Traditions are a part of our lives. A couple of days ago, I asked for your traditions. Here are the two responses I received.
From Tim Hill:
We don't really have anything we do any more. I remember when I was growing up going rabbit or quail hunting with my brother Dick a few times. I was usually the bird dog. I only actually carried a gun one time and missed the only rabbit I got a shot at. I still like watching the parade and the football games, if I can keep my eyes open after eating all that food.
From Lew Rainey:
when i was younger it was a tradition to go rabbit hunting on thanksgiving day as it was always the first day of hunting season.
Well, as I laugh at these, I realize that just as the first pilgrims that celebrated all they had by giving thanks, we still hunt and gather our food. Most of it is done for us and we just prepare it, but it is still the same concept.
As we prepare for the holiday of thanks, here is a reminder of what it is about:
Thanksgiving Day in the United States started as a way of giving thanks to food collected from a good harvest or problems that were fixed. It originated in 1621 and was a religious festival, but is now largely secular. It is now a holiday on the fourth Thursday of November.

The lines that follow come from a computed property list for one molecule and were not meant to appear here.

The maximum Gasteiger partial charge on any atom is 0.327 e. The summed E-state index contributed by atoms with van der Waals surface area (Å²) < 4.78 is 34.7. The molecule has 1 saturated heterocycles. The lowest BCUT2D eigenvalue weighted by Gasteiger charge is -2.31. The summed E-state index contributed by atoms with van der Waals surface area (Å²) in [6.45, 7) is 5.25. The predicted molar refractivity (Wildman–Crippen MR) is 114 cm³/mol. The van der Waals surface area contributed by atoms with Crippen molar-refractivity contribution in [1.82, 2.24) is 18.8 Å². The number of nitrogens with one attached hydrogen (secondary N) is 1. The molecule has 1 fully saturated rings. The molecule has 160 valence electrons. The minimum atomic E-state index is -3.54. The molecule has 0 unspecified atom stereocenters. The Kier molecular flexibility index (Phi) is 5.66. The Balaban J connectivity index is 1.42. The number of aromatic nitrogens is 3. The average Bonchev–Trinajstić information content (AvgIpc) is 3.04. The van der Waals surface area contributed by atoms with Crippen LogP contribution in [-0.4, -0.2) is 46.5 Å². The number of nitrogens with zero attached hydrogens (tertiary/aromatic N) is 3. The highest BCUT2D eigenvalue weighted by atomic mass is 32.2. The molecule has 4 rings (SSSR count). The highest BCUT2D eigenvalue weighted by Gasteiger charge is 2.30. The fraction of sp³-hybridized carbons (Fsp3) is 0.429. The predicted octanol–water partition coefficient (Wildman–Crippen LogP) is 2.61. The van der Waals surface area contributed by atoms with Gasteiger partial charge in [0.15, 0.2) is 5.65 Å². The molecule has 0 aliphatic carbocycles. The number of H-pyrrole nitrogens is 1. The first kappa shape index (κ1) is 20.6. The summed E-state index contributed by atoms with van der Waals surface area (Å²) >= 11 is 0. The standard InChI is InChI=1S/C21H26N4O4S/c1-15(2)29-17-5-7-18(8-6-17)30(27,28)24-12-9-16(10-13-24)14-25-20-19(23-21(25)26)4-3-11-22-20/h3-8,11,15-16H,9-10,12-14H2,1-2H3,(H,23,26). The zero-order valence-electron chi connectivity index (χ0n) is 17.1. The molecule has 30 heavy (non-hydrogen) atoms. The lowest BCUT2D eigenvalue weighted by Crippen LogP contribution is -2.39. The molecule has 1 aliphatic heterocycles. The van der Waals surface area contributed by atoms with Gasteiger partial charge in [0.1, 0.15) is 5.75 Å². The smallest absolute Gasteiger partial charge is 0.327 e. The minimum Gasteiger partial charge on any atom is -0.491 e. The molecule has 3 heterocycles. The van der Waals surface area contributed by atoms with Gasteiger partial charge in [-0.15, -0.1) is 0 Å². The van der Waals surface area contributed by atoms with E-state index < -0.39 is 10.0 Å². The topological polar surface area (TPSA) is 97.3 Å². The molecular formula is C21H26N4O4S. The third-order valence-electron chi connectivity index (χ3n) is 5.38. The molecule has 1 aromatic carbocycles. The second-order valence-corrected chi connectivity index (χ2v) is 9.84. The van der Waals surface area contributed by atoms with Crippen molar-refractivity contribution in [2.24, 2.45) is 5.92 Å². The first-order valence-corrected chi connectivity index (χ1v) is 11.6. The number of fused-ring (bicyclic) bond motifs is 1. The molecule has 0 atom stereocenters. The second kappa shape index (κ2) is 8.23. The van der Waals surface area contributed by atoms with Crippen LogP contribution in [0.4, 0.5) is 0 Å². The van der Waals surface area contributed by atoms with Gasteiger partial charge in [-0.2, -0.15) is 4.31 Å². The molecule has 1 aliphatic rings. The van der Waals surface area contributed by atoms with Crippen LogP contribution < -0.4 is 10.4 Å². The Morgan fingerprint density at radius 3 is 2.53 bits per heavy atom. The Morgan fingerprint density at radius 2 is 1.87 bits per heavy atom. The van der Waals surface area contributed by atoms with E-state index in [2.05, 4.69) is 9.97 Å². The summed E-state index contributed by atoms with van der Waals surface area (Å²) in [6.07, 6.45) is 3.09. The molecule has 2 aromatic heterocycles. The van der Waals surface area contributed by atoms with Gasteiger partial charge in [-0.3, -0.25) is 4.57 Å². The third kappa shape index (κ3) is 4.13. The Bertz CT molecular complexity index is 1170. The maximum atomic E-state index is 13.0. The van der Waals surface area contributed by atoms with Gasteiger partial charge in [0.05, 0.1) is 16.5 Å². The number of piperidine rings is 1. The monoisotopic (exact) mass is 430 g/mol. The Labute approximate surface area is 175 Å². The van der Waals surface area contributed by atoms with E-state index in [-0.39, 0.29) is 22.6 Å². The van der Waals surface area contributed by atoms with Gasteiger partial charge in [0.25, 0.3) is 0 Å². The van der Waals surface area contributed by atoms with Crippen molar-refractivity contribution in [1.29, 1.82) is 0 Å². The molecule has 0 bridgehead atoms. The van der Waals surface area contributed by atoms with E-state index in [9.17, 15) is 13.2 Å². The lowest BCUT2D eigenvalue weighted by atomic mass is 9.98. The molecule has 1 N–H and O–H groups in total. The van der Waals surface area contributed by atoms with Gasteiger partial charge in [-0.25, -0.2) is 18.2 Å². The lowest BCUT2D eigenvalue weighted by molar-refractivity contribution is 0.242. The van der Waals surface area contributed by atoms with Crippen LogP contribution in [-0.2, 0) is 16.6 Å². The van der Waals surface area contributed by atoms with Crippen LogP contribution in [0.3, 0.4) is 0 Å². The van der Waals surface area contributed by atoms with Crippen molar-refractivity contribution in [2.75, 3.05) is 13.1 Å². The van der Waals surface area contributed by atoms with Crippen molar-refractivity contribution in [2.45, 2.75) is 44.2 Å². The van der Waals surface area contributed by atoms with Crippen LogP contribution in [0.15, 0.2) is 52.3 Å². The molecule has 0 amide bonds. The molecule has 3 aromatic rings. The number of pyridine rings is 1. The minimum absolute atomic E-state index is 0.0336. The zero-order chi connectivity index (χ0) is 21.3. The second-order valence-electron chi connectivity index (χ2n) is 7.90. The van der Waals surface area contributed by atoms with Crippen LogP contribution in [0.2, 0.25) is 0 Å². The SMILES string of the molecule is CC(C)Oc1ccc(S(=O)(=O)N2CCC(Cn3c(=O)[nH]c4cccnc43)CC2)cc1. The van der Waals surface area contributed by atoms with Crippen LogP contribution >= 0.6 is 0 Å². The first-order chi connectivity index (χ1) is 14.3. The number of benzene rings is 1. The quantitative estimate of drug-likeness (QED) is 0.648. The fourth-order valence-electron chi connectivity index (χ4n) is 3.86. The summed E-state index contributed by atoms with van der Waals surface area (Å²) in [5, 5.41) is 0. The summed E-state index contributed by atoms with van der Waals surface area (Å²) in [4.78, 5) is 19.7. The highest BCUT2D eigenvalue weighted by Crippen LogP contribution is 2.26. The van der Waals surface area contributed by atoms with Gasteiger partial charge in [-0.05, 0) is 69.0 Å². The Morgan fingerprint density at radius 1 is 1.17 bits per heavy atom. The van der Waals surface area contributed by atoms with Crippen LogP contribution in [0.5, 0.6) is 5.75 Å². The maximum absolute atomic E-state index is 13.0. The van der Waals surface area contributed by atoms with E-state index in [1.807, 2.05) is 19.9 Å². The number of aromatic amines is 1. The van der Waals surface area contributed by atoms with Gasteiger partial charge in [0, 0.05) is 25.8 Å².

So give thanks for everything this weekend. Family, friends, health, food, shelter, and all the blessing that God has bestowed upon you.
Psalms 128:2 You will eat the fruit of your labor; blessings and prosperity will be yours.
Ephesians 1:3 Praise be to the God and Father of our Lord Jesus Christ, who has blessed us in the heavenly realms with every spiritual blessing in Christ.
Doxology - Thomas Ken, 1674
Praise God from whom all blessings flow.
Praise Him, all creatures here below.
Praise Him above ye heavenly hosts;
Praise Father, Son and Holy Ghost.